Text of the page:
Shell‘s (LSE: RDSB) 8.5% dividend yield makes its shares highly tempting. Unfortunately, shrinking earnings is a cause for concern — in the first nine months of 2015, underlying earnings declined by 54%.
The company is not generating enough cash flow to cover its capex and dividend payments, with more than half of its dividend likely to be funded via asset sales and debt in 2015. Meanwhile, the company is making an expensive and risky acquisition of BG Group, which will raise the level of its indebtedness at a time when bond markets are becoming increasingly nervous about the energy sector.
On the upside, its dividend seems secure over the next two to three years, with management making it clear that the dividend is a top priority. Shell plans to balance cash flows through a combination of asset sales and reductions in capital spending, even as the oil price extends recent losses. This should be do-able in the medium term, but there is much greater uncertainty in the longer term.
HSBC (LSE: HSBA) seems cheap, with its shares trading at a forward P/E of 10.0 and carrying a dividend yield of 6.5%. However, investors are concerned about slowing growth in emerging markets, particularly in Asia. HSBC has some 40% of its loans in Asia and generates more than two-thirds of its operating profits there. With growth slowing and investment flowing out of the region, slower loan growth and declining credit quality will likely put pressure on the bank’s top and bottom line.
On top of these cyclical issues, HSBC also faces structural ones. The bank is too diversified and too complex, causing it to lack scale in some markets and bear much higher compliance and regulatory costs than its competitors. Regulators also demand that it holds far more capital than its peers, with a 2.5% capital surcharge applied to its required Common Equity Tier 1 (CET1) capital ratio.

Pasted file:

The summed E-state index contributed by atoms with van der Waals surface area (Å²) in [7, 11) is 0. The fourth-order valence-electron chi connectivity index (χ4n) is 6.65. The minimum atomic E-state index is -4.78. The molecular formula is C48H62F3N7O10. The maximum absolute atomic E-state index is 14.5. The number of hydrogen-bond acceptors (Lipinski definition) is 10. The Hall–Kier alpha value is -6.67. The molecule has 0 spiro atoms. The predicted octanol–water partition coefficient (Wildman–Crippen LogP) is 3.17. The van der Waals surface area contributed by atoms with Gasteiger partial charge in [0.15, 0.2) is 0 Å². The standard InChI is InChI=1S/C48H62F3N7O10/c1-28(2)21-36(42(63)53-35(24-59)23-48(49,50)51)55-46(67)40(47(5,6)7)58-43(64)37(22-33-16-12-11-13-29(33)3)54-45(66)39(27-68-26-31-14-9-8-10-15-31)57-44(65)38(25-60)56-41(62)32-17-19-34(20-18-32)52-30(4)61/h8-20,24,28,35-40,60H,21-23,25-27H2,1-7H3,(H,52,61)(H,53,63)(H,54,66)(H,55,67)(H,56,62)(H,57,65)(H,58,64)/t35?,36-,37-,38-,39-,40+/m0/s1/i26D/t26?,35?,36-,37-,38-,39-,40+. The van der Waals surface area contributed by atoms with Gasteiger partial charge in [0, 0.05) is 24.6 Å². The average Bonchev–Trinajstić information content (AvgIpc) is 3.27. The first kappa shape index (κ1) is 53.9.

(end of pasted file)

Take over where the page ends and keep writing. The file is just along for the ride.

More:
As such, HSBC has a much lower profitability target than many of its peers, with management expecting return on equity (ROE) to be “more than 10%” in the medium term. That is barely above its cost of capital. So, although it is difficult to tell whether the bank is a value trap, or not, it is clear why HSBC deserves lower valuation multiples.
Standard Chartered (LSE: STAN) is in even worse shape. Falling commodity prices and slowing emerging market has been causing loan losses to soar, particularly because the bank has high loan concentrations in specific high-risk countries and cyclical sectors. Loan impairments in the first half of 2015 almost doubled to $1.6 billion, causing underlying earnings to roughly halve to $0.49 per share. And, the worst could be yet to come.
But, there is definitely long-term potential here. Standard Chartered has a proven strategy with retail banking in emerging markets and it could grow its presence in the “under-tapped” wealth management market there.
Much restructuring is still needed though, and investors should not expect any quick rewards. Management is forecasting a return on equity of merely 8% by 2018. This return seems lower than its estimated cost of equity, and we still have to wait three years before the bank even achieves that.
Nevertheless, for those who are willing to take a chance, you could buy its shares at a huge discount. After its rights issue, Standard Chartered will have a net asset value of $16.08 per share, meaning its shares trade at just 0.46 times its book value.